The Baltimore Orioles live by the home run, and at times, they die by the home run.
The Orioles’ batters hit home runs about every 28 plate appearances, which proves to be the best in Major League baseball. Nelson Cruz hits a home run every 13 at-bats, and two other Oriole players hit a home run in fewer than 20-plate appearances.
The Orioles hold a 44-23 record when they hit a home run in a game, which is an impressive 21 games above .500.
The Orioles have hit 119 home runs. Nick Markakis has fewer hits (118) than the Orioles have home runs.
The Toronto Blue Jays have hit 119 home runs in 99 games. The Orioles have reached a mark higher than that in two fewer games.
The O’s have gone 12 consecutive games with a home run at a one point in the season and only four consecutive games without one.
The majority of the Orioles runs come via the home run, and because of the consistency, the Orioles win.
When the Orioles do not homer, they are 9-21, counting as well the loss to the Oakland Athletics Sunday afternoon. With the consistency in hitting home runs, this does not seem like a problem, but as the season progresses, this will become a problem for the Orioles.
They have to begin to score runs without the home run. Once August comes around, the hot days are going to make for tired players, and tired players do not hit consistent home runs.
Some may believe that pitching is needed for a postseason push, but the Orioles’ pitching follows the offense. If the offense does well, the pitching often follows up with a good outing.
The teams the Orioles have to compete against have strong pitching, not allowing as many home runs. So the Orioles have to begin to draw more on small ball, or other extra base hit combinations.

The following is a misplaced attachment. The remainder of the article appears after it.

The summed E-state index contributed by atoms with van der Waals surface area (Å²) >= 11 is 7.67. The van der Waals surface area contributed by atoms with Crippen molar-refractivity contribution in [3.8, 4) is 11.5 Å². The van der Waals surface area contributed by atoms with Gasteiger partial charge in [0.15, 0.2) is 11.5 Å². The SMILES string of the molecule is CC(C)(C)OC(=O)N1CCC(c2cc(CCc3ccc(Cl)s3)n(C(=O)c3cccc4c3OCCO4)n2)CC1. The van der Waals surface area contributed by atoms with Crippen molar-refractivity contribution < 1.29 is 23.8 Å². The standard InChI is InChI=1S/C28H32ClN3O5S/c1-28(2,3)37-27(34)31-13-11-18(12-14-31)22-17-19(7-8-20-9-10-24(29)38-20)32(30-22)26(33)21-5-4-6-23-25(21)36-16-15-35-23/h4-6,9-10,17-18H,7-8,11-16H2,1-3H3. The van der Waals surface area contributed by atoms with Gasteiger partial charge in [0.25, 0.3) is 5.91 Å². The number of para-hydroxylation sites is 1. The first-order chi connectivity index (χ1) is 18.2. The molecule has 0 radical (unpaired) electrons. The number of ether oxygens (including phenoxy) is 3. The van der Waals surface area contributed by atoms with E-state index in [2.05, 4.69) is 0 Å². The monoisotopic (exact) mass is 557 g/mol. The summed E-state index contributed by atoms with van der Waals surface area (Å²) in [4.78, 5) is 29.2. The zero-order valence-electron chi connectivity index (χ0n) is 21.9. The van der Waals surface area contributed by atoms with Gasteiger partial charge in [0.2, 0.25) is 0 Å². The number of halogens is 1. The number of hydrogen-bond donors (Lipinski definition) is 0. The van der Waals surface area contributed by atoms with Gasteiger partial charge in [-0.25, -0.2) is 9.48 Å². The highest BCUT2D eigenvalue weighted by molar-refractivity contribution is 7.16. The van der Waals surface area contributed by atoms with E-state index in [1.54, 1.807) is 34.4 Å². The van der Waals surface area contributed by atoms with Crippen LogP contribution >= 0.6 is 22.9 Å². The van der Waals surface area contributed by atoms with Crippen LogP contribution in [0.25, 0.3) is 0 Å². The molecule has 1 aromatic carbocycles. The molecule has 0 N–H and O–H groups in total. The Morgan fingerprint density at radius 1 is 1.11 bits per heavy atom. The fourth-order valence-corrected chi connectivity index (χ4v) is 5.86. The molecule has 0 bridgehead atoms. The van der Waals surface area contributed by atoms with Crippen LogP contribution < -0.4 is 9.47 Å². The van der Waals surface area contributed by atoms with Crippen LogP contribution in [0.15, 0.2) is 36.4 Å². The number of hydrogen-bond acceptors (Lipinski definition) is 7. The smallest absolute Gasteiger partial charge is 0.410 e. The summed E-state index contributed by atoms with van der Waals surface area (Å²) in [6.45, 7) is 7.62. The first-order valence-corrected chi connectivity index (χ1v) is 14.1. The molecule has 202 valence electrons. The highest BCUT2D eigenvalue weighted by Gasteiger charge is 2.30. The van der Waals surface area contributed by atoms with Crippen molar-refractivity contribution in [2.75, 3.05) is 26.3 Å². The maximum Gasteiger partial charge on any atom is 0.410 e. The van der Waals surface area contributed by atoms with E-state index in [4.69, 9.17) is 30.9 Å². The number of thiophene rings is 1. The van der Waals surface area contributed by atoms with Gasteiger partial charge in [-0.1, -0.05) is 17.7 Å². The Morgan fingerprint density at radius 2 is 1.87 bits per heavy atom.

The Orioles now head to Anaheim to face the Angels, who have the second-best pitching staff when it comes to allowing home runs. And separated by only three home runs allowed, the Seattle Mariners sit at eighth in the American League in home runs allowed.
There really is no other, because scoring runs almost solely by the home run will not cut it in a playoff push. There has to be a combination of small ball and home runs.
If the Orioles can do this, they will become even more dangerous on the offensive side of the ball.
Home runs are impressive and a great asset, but if the Orioles can score runs through a high OBP and hit well in RISP situations, the opposing pitchers will build their pitch counts more rapidly.
The more pressure the Orioles can put on the opposing pitchers the better they will play. The quicker the opponents’ bullpen has to come into the game will only lead to bigger innings for the Orioles.